Owner Robin Yates is also the master distiller – something he’ll tell you goes back 40 years to his days studying industrial chemistry. He experiments with the botanicals, trying local berries from his farm or other native ingredients. And as well as an extensive cocktail menu, there are fresh meals and snacks, with Asian fusion and interesting takes on classic pub food. It’s all the flavours and style of Noosa Heads, 30 minutes’ drive into the hinterland.
“Having been part of this village here for over 20 years, I’ve seen the change,” Robin tells me. “This place was a fairly rough old town 20 years ago, but it seems to be attracting creative people now.”
A little bit further north is Kin Kin (population 764), with a large weatherboard pub with a wide colonial verandah dominating one end of the small historic town founded in 1902. On the main street, you’ll find the original general store that’s been renovated into an excellent café-style restaurant called Black Ant Gourmet, run by Jodie Williams, a fifth-generation local. As I eat an enormous omelette, made from local ingredients from her garden and nearby producers, she tells me about growing up in the Noosa region.
“I’ve got to see the developmental side of things, the changes, and Noosa has handled it extremely well. We still have a lot of beautiful open nature-loving areas in very high traffic areas and it hasn’t developed at the rate of some other places.”
I find no better example of this than my accommodation at Habitat Noosa, an ecocamp in the Noosa Everglades. Down an unsealed road, tall trees on either side create a dramatic tunnel that opens up to a large 25-hectare tourist park with glamping tents, cabins and powered campsites. It can comfortably hold hundreds of guests (the ‘tents’ are actually very comfortable and feel just like rooms) while having a minimal impact on the environment. The main development here is the central bar and bistro, which not only does delicious meals but has its very own microbrewery, called Eco Brewing Co – something I certainly didn’t expect to find here.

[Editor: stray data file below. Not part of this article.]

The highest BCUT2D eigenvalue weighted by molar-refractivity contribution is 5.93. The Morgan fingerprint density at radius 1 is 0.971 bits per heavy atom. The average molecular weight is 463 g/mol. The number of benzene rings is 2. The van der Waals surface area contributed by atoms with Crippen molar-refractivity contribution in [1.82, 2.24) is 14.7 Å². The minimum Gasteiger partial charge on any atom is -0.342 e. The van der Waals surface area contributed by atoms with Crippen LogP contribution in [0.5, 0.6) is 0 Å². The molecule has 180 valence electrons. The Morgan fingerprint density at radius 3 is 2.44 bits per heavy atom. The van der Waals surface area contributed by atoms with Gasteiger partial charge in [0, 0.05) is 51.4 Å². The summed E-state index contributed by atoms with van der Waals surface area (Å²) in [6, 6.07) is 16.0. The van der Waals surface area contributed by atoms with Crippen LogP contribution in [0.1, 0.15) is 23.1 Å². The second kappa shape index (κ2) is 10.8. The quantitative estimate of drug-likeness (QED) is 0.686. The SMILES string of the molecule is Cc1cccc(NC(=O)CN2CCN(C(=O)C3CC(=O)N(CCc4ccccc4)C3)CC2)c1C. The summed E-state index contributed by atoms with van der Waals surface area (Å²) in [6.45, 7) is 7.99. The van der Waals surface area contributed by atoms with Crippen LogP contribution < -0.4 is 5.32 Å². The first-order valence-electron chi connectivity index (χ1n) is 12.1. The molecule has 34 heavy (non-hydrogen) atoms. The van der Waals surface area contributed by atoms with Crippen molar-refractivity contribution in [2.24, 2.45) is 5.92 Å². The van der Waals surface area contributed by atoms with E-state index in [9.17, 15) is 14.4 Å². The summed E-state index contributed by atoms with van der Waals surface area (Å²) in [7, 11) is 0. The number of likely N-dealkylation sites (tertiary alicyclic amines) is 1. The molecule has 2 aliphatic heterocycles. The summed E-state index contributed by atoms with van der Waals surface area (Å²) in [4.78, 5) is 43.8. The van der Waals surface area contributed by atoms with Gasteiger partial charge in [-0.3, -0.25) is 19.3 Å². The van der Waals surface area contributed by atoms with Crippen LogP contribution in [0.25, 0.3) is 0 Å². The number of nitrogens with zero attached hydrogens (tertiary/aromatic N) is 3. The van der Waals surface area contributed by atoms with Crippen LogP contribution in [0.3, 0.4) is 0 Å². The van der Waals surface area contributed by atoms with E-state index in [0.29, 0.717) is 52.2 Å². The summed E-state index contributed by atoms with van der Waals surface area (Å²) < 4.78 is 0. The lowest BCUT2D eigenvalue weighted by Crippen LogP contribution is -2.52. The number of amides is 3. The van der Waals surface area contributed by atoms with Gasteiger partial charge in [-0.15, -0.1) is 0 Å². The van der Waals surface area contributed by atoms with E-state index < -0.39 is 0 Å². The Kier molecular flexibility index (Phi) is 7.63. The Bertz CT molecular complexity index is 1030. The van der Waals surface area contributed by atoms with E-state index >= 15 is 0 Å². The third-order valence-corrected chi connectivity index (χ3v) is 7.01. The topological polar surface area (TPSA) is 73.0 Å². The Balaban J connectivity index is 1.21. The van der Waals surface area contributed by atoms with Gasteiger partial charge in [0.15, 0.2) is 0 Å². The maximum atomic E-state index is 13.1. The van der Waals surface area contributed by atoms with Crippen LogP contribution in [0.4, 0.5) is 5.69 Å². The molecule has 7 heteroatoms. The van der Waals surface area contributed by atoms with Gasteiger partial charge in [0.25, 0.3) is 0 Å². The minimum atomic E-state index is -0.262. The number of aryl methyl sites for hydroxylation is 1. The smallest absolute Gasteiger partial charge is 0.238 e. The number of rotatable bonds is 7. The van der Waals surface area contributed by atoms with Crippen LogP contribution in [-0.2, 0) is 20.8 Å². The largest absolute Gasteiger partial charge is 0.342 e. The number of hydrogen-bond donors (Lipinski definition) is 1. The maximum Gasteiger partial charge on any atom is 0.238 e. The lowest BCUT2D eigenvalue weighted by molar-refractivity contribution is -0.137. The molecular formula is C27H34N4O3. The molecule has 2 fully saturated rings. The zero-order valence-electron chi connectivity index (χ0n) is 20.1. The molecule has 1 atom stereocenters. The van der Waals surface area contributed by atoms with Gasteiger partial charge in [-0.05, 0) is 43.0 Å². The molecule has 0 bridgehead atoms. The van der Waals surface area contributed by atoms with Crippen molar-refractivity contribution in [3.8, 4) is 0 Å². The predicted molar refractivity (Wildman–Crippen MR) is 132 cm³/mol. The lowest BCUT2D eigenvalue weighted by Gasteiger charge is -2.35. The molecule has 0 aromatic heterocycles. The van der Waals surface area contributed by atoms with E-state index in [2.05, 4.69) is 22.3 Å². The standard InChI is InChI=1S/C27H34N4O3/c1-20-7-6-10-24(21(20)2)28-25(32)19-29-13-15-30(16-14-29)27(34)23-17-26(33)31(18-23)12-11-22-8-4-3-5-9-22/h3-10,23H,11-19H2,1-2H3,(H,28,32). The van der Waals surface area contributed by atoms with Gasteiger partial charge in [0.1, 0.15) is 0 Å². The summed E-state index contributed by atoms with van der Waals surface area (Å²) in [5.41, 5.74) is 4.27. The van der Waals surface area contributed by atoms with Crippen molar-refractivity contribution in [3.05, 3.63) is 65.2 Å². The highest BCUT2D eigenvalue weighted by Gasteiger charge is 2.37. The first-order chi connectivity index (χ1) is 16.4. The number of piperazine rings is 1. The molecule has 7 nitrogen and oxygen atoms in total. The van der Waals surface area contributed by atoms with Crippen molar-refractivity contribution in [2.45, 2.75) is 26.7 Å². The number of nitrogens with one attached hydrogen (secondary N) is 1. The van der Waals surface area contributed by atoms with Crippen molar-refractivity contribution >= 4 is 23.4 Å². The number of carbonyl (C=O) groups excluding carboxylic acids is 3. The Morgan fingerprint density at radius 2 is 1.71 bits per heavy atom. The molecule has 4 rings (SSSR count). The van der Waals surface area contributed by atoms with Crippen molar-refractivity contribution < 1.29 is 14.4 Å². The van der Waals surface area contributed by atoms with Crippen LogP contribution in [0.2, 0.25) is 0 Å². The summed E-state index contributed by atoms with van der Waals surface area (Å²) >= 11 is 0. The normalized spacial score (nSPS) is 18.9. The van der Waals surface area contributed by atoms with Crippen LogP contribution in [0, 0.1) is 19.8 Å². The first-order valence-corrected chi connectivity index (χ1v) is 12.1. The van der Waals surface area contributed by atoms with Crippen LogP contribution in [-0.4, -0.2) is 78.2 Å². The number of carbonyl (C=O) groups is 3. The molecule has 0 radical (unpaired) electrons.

The highlight, though, is the long beach and the access it gives to the Everglades, a network of narrow waterways with smooth tannin-stained surfaces that reflect like mirrors the paperbark trees lining the banks. I borrow a kayak from the ecocamp and set off just after sunrise to paddle through the tranquil waters, the peace broken only occasionally when pelicans splash as they jump off a log.
It’s not quite the thrill ride of the Ocean Rider. In fact, it couldn’t be more different. But kayaking in the wetlands does remind me of the speedboat because it’s just as surprising. I thought I knew Noosa but I realise now there’s more than just Hastings Street and it’s all so close. Habitat Noosa is just 30 minutes’ drive away – and there’s plenty of parking.
Take me there
What to do:
Where to eat:
Where to stay:
- With easy access to the Noosa Everglades, Habitat Noosa is a fantastic ecocamp that even has its own brewery.
- For a bit of heritage, you can stay in the weatherboard Country Life Hotel in Kin Kin.
- If you would like to stay in the centre of the action, Tingirana has some of the nicest accommodation in Noosa Heads.